Anybody with a hand AVM?

Hi, I’m Ellie. I developed an AVM on my right had & had surgery at 9 months old. It came back, & I had additional surgeries at 9 years old and 18 years old. I stopped surgery, as it obviously wasn’t solving anything. Now at 60, I’m researching new technology into treatment. I saw a vascular surgeon this week; he’s referring me to UC San Francisco’s Vascular Anomalies clinic to look into arteriography with percutaneous embolization of the AVM. Is there anyone else out there with a hand AVM? Have you experienced this procedure?


First, welcome to the site! I hope we can support you and help you find some answers.

I can’t say I’ve seen conversations about hand AVMs in the period that I’ve been on the site but I did a bit of re-filing of conversations perhaps a month ago into more specific categories to help people find relevant information and I’ve done a further search today and put some conversations on hand AVMs into the AVM in Extremities category.

Please note that where a conversation is very old, people may not still be logging into the site and we migrated platform in summer 2016, which may have made interacting in the new platform a challenge too far for some people.

I hope you can find current members with extremity AVMs who can help – any kind of extremity AVM may have similarities, even if it is in a hand or wrist, arm, leg or foot.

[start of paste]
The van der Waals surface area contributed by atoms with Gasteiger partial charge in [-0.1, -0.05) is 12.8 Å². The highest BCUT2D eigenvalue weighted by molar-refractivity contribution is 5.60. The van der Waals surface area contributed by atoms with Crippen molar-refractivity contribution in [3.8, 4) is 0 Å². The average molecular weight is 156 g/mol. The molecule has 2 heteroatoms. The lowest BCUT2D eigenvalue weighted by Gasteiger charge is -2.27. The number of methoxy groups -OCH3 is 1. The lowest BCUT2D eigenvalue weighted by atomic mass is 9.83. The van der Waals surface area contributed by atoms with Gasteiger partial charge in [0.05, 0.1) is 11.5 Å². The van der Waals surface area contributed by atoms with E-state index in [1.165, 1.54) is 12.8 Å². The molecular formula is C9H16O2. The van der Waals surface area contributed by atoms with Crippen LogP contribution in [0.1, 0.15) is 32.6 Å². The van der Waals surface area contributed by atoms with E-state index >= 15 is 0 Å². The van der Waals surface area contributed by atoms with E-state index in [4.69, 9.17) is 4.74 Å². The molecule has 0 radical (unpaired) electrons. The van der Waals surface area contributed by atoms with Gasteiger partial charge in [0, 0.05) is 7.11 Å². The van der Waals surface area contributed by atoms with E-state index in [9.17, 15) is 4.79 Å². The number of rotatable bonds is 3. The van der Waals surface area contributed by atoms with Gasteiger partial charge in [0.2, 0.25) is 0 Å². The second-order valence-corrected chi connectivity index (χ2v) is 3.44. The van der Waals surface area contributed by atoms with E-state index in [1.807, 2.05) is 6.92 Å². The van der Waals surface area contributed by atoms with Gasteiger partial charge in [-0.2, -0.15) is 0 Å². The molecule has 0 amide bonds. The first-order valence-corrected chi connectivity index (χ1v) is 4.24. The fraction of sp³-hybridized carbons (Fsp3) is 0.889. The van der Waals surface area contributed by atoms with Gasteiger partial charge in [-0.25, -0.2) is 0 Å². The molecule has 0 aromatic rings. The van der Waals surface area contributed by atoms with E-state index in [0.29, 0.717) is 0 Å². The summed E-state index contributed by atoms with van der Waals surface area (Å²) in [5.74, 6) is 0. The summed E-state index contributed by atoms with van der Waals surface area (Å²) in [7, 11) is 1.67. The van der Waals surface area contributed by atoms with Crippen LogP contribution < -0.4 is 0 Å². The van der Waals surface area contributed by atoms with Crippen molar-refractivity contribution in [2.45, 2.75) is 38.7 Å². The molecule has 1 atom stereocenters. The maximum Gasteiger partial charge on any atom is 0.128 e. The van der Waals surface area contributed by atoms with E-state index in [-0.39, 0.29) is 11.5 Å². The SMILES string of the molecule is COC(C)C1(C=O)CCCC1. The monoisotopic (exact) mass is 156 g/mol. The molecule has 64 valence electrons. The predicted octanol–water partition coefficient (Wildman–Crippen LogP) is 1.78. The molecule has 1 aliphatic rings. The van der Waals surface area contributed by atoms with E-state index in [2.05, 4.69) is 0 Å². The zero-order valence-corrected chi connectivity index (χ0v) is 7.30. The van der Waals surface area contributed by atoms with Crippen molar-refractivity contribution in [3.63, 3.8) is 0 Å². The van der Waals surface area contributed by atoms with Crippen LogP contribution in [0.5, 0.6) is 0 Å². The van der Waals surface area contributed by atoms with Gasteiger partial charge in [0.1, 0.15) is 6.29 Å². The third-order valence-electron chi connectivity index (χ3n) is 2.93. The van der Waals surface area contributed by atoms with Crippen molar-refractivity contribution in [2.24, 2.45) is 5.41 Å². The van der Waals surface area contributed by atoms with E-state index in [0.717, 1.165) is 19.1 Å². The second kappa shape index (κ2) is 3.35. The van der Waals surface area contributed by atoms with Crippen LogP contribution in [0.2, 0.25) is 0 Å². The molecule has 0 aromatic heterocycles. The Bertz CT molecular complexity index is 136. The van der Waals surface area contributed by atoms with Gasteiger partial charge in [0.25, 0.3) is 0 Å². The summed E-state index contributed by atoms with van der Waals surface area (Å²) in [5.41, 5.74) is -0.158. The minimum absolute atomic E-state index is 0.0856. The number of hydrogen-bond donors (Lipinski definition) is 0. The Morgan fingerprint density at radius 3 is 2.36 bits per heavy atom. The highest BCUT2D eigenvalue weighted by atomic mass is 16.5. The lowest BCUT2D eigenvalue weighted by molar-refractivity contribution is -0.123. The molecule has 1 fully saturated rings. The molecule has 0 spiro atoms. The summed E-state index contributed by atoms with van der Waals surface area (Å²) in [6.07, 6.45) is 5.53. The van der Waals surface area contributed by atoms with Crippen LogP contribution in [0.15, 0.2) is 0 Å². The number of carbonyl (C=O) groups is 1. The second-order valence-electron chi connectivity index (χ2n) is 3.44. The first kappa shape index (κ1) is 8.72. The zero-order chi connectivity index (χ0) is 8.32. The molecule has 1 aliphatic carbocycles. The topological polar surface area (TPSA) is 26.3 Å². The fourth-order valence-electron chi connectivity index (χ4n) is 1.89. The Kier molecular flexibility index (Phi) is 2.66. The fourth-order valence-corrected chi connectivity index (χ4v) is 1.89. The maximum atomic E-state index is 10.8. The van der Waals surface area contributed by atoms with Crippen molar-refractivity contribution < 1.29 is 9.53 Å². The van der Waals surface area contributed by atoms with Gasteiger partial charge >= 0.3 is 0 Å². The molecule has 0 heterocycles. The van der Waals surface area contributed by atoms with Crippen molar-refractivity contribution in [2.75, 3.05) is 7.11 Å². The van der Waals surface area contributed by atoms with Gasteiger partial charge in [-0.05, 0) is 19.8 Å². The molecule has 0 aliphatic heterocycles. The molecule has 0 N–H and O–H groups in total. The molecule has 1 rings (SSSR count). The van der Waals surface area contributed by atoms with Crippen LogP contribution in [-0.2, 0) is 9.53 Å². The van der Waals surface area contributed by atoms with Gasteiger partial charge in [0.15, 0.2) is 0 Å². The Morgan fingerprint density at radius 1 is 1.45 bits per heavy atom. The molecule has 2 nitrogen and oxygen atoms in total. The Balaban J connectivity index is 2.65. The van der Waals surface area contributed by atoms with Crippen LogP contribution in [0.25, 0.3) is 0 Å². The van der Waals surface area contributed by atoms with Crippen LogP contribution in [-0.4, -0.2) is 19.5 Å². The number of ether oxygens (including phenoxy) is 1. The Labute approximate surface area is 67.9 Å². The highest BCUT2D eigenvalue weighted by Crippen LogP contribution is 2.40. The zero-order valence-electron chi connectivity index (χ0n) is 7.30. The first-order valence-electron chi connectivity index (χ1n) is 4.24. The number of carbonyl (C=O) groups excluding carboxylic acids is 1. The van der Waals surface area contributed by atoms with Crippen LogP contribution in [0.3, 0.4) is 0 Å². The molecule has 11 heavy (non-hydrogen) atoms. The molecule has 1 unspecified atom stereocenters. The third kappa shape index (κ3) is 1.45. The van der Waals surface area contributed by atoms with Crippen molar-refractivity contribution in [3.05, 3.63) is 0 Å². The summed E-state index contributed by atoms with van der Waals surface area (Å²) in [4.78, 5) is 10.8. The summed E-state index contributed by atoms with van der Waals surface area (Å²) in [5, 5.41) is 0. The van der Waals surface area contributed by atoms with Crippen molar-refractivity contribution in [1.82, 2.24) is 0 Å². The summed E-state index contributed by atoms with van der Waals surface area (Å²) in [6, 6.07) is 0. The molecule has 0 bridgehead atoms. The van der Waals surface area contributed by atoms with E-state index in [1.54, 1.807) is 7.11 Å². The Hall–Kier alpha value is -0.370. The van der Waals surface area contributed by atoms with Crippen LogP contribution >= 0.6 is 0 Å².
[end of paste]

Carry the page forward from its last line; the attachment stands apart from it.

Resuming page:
Hope this helps!

Very best wishes,


You can also use the search facility (the grey magnifying glass icon) to search for terms like percutaneous. There are a handful of references I’ve found.

Hope this helps, too!


Hi Ellie
My daughter has an AVM in her thigh that causes lots of agony. It’s been removed twice and due to be removed again soon. This will be last attempt at surgery. She’s 16, and never without pain.
I’d be very interested to hear any advancement in extremity AVM treatment.
Good luck.

Hi Gretta
What I was told last week (by a vascular surgeon) was that because of the structure of AVM’s it is very difficult during surgery to accurately determine if all of it has been removed. The result is it comes back. What they are recommending for me is something called percutaneous embolization, which is less invasive than surgery. He did say that even this procedure is not 100% succesful, and sometimes has to be repeated. But it sounds promising. I encourage you to research it online. I can empathize with your daughter. At least with my hand, I was mostly able to shield it from unwanted contact. But an AVM in a thigh would be subjected to constant pressure…from clothes, sitting, walking, etc. The only positive outcome of the constant pain is that after a while, my brain managed to pretty much block it out so that I am not aware of it unless I focus on it - or bang it. And I wound up with a very high pain threshhold. I’ll be praying for your daughter to have a succesful surgery, and that they remove all of it!
Take care.

Hello, I have multiple AVMs in my hand and had 2 sclerotherapy and embolizations and none of it worked for me and gave up. The next solution was a injection of a chemo drug into my hand which I didn’t want to even try. Good luck!